Updated: December 20, 2020
Recently, the Protect Young Eyes Team celebrated Privacy Week with seven days of helpful tips for protecting your data. Here are all seven Facebook posts for easy access (we also posted these on Instagram):
- Day 1 – 12 Million Homes. One Nation Tracked (NY Times).
- Day 2 – Your iPhone is not a private device!
- Day 3 – Deleting internet ad preferences. I just gave away gift ideas with banner ads!
- Day 4 – Social media privacy – this blog post!
- Day 5 – Is Facebook listening to me? How did I get that ad?
- Day 6 – Android privacy settings.
- Day 7 – Google privacy check.
Below, you’ll find helpful privacy tips for a multitude of websites and platforms by category.
Let’s start off with social media. The grand daddy of data privacy violations.
When was the last time you checked the privacy settings on your favorite social media platform? Some of you have been using Facebook for a decade, slowly accepting friends. Now ask yourself -> do you want to show your 10-year-old group of Facebook “friends” every picture of your kids from this summer?
Social Media Privacy Explained
There are two ways to define social media privacy.
#1 – maybe you have a private account, which means the only people who can see your content and activity are those who you’ve “accepted” or given permission to see what you post.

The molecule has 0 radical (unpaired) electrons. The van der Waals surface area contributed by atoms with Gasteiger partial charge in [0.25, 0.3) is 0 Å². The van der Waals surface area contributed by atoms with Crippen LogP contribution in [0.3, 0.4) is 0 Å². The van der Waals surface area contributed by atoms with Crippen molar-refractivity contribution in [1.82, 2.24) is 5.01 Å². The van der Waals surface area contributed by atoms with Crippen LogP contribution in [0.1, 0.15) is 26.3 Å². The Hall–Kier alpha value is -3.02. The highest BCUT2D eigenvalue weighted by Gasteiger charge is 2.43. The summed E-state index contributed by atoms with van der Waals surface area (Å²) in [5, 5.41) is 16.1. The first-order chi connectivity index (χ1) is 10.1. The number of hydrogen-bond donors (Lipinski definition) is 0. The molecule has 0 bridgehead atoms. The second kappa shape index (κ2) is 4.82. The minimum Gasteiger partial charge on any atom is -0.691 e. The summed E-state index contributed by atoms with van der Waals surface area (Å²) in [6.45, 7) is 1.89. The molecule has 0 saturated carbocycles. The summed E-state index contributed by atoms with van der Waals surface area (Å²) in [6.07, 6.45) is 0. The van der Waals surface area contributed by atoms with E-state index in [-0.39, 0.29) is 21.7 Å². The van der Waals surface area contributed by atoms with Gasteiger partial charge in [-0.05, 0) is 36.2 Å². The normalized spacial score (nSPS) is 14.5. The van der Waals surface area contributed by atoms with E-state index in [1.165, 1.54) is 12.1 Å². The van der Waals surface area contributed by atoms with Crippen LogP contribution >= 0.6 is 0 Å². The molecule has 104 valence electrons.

#2 – social media apps engage in interest-based advertising and share your information with third parties who then show you interest-based ads within the app. When you really dig into the privacy policies of your favorite apps, you often find that they are sharing your data with a lot of third parties.
Controlling both is very important.
How to Perform a Social Media Privacy Audit
Step 1: review all of your followers on all of your social media platforms. Delete those who you haven’t interacted with in at least 12 months. In the case of Facebook, this includes answering the question, “when was the last time I even saw any of their content in my News Feed?” If you can’t remember, then even Facebook’s algorithm doesn’t think you need to interact with this person based on your activity.
Step 2: review your social media privacy settings. The links below will show you how to create a more private account (if the app has a private account option) and how to control how your data is shared with third parties:
Update Privacy Settings in These Other Popular Spaces:
E-Commerce Privacy Settings:
Email and Voice Communication Privacy:
Privacy Settings for Search Engines and Browsers:
- DuckDuckGo Privacy Search Engine
- Google Historical Data
- Google Ad Preferences
- Microsoft Privacy Settings (including Bing)
- Firefox Focus Private Browser
- Google Chrome
- Internet Explorer
- Mozilla Firefox
Privacy Settings for Smart Speakers:
Privacy Settings for Streaming Music:
Privacy Settings for Other, Miscellaneous Items:
Beyond just privacy, you might want to exert even more control over certain apps. For example, controlling what kinds of articles are shown in Snapchat’s Discover News. Our app profiles for “The Big 3” – Instagram, Snapchat, and TikTok – give every detail for controlling as much as possible in these uber-popular apps: